To find out more we went for a visit.
To find out more we went for a visit.
Perhaps I will visit some time too if he will receive me.
Yes I agree with you, 18 tf years is great. It depends on the situation whether you can do the hard bond.
Erik does not treat 50% every year since he treats only those over a threshold. Itīs not the same every year it depends on reinfestation from outside as I understood.
But I canīt see much difference to the results if the queens are shifted, except to loss numbers.
John talked about soft bond in his speaking in Austria as an approach if too high loss is the fear. And Iīm convinced the expression of resistance shifts all the time depending on many circumstances, thatīs why selection never stops.
Did not John has mating yards isolated just like you? Itīs easy to obtain good traits then.
But not we. As you said, we canīt control this so we have to select and manage in different ways.
We hobbyists are not able to afford high cost queens like yours or John`s so we are very happy to get queens from resitance breeding projects which support us by selling queens for a "normal" price.
The rest is up to us, propagating them and selecting as much as we can, making the resistant rising a local quest.
Last edited by 1102009; 10-29-2018 at 01:50 AM.
Since 1985 there had been breeding work done by Wolfgang Ritter in Tunisia with Intermissa black bees. This pre-selected stock was then sent to Kefuss in Toulouse France 1993. John explained that because beekeepers in Tunisia had too little money they were not able to buy stuff to treat their colonies. Ritter realized this opportunity and started selecting. Same story in Siberia, with Primorski and Rinderer…
In the end of ABJ article there is a reference to Apidologie 21:368-370, by Ritter W (1990), I cannot find it for some reason. * Name of the study is supposed to be “Development of the varroa mite populations in treated and untreated colonies in Tunisia.”
By 1996 most of the original queens had superseded. In 1999 they started new study with the offspring of the best queens.
Because both the Intermissa and Carniolan control were originally black, they could confirm the results of free mating. The superseded hives got more yellow colouring. They write: “After 1996 all the remaining colonies probably became genetically similar.”
Interesting for the IPM enthusiasts are their remarks in the discussion part of the study:
“…This suggests that, as infection persisted, colonies reacted more strongly to the presence of varroa. The positive slopes of the regression lines indicate a tendency for both races to eliminate a higher percent of varroa as the infestation level increased. This high elimination may be a simple population threshold reaction. Care must be taken when using high varroa fall as an indicator of susceptibility. Under certain conditions on the contrary, high varroa fall may simply represent lower receptivity… This means that by itself varroa fall is not a valid indicator of susceptibility.”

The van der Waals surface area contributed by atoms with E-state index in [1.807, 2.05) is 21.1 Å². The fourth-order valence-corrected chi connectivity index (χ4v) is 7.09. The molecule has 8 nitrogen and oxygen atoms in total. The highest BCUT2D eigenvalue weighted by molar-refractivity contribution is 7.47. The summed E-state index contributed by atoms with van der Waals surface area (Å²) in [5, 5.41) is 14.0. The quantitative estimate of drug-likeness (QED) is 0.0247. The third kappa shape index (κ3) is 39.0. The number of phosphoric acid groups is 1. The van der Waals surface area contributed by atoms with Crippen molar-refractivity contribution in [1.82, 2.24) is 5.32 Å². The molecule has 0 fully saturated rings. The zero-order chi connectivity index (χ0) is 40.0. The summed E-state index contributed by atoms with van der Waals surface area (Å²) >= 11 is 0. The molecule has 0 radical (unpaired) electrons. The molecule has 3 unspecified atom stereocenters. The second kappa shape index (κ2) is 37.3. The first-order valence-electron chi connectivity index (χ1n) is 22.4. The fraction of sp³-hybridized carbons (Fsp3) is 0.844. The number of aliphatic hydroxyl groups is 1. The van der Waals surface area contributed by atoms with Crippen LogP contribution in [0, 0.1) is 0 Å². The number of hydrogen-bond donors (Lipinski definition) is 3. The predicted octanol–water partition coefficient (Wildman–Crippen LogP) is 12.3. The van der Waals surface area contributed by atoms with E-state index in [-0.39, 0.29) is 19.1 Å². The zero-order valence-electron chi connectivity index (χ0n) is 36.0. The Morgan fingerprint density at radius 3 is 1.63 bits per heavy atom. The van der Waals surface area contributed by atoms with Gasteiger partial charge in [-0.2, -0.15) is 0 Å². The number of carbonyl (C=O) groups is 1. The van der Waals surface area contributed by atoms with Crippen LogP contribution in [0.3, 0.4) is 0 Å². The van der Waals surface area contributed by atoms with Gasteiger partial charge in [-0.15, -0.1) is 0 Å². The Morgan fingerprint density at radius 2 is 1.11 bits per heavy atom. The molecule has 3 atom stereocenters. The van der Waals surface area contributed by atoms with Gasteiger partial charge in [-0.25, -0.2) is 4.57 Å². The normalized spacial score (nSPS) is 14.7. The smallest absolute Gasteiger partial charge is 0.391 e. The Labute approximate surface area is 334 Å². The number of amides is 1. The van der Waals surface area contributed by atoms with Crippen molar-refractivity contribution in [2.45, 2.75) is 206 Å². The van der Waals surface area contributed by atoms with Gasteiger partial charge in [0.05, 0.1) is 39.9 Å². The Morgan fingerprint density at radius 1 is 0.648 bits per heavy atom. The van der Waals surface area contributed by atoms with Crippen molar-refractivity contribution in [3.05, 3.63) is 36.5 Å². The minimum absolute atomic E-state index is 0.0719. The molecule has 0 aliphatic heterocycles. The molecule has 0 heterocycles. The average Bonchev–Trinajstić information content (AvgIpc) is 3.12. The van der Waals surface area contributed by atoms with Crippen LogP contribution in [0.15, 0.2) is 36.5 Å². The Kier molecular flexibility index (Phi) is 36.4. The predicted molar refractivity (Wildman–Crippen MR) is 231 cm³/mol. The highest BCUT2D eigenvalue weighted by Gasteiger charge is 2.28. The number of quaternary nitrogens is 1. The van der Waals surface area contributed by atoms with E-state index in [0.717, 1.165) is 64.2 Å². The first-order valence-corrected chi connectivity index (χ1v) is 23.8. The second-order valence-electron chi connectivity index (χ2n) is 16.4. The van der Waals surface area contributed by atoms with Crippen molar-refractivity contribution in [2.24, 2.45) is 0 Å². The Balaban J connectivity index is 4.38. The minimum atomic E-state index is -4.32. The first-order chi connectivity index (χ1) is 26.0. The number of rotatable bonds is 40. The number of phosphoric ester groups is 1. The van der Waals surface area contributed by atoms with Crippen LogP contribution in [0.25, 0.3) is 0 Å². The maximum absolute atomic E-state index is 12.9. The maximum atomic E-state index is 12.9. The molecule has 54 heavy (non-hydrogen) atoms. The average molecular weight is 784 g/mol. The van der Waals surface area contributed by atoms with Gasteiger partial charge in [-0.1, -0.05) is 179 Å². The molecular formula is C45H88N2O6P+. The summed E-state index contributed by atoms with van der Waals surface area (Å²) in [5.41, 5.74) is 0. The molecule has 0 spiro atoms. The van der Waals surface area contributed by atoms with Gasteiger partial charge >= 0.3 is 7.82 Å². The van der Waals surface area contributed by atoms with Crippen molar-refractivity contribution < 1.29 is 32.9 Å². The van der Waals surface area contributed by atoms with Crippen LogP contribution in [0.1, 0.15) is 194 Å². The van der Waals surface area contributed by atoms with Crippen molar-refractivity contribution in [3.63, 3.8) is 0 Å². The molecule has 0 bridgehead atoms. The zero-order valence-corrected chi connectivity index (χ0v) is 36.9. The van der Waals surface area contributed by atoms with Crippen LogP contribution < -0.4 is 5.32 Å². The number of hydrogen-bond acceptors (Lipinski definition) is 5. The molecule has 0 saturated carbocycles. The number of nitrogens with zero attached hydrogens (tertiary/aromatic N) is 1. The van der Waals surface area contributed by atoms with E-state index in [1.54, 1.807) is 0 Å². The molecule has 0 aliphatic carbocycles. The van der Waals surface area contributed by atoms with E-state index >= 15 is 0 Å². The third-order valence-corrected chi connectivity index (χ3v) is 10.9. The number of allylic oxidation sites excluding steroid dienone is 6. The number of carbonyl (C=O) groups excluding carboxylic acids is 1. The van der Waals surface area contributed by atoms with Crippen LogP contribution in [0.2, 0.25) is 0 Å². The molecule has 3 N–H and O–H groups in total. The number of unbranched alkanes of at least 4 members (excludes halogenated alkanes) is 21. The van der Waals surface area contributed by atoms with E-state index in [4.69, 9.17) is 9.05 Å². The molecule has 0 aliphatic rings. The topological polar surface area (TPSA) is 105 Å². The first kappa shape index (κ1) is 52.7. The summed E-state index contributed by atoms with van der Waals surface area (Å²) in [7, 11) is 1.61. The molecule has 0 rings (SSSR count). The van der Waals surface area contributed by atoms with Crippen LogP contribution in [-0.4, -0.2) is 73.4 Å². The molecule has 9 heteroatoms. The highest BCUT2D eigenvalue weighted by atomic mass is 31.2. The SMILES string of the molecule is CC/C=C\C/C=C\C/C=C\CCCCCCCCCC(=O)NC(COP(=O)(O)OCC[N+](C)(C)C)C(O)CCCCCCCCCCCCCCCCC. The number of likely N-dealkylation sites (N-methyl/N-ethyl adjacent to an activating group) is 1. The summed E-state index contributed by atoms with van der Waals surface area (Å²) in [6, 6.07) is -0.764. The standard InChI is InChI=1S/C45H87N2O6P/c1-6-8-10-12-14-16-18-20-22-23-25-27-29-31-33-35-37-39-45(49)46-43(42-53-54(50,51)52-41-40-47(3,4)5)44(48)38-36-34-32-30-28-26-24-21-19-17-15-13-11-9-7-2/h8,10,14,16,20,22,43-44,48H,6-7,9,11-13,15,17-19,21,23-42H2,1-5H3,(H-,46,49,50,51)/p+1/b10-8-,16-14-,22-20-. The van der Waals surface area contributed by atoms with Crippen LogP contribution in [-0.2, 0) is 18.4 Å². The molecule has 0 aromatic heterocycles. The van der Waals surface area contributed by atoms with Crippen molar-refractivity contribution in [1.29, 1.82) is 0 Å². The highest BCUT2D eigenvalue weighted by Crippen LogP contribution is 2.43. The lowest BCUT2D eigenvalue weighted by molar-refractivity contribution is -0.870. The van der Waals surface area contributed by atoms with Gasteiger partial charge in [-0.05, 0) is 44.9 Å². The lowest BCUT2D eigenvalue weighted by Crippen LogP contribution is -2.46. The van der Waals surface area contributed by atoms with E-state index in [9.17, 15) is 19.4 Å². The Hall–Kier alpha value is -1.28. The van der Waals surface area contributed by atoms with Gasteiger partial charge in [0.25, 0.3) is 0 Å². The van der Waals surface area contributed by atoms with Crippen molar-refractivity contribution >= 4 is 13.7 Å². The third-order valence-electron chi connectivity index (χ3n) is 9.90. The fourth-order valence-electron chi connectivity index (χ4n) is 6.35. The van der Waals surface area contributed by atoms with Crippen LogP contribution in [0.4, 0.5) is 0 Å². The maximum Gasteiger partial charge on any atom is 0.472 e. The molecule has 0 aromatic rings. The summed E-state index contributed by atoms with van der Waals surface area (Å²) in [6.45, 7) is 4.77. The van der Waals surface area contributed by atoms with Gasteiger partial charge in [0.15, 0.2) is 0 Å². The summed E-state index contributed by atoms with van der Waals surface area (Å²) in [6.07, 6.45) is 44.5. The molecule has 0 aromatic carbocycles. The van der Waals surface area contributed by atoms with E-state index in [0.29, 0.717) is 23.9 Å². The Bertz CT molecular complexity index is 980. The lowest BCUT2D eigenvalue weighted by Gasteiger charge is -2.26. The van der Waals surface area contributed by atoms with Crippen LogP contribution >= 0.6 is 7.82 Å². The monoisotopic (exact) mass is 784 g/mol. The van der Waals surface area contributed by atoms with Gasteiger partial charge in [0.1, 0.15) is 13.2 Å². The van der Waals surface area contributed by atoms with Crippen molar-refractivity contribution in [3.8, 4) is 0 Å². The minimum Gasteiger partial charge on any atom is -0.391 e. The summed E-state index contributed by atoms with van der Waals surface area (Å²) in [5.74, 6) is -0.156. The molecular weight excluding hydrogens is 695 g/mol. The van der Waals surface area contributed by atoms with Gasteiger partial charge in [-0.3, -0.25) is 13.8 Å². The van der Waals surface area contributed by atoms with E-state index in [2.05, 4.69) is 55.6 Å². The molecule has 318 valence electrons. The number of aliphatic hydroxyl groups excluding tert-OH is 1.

They gave a definition to receptivity in the introduction: Receptivity is the possibility of an animal to permit the presence of a parasite and the normal development of its life cycle.
In the late part of the study, from year 2000 to 2002, when the colonies had “become genetically similar” the infestation level (varroa on bees) medians varied between 1,72% (April 2002) and 5,39% (October 2001).
Talking to John it seems to me now, that what happened in his beekeeping was duplicate of this study. The only difference is that he managed to maintain viable colonies for a much longer period. In the study free mating did not affect results in the beginning. But then they write: “The accelerated drop in colony numbers after 1999 (after 6 years of tf) might be due in part to the dilution effects of earlier natural mating with susceptible drones.”
Last edited by Juhani Lunden; 10-29-2018 at 06:36 AM.
Thanks for posting about the Kefuss visit. I hope someone continues with his bees. I would really like to see more up to date data about his operation.
There must be a different philosophy between father and son. If he's breeding queens from the TF breeders, but all other hives are treated, basically that is a recipe to lose the TF bees they will get drowned out.
I see the bees look pretty yellow, but the foundation TF stock was black. Wonder if they could go back to their roots and import a new batch of foundation stock.
"Every viewpoint, is a view from a point." - Solomon Parker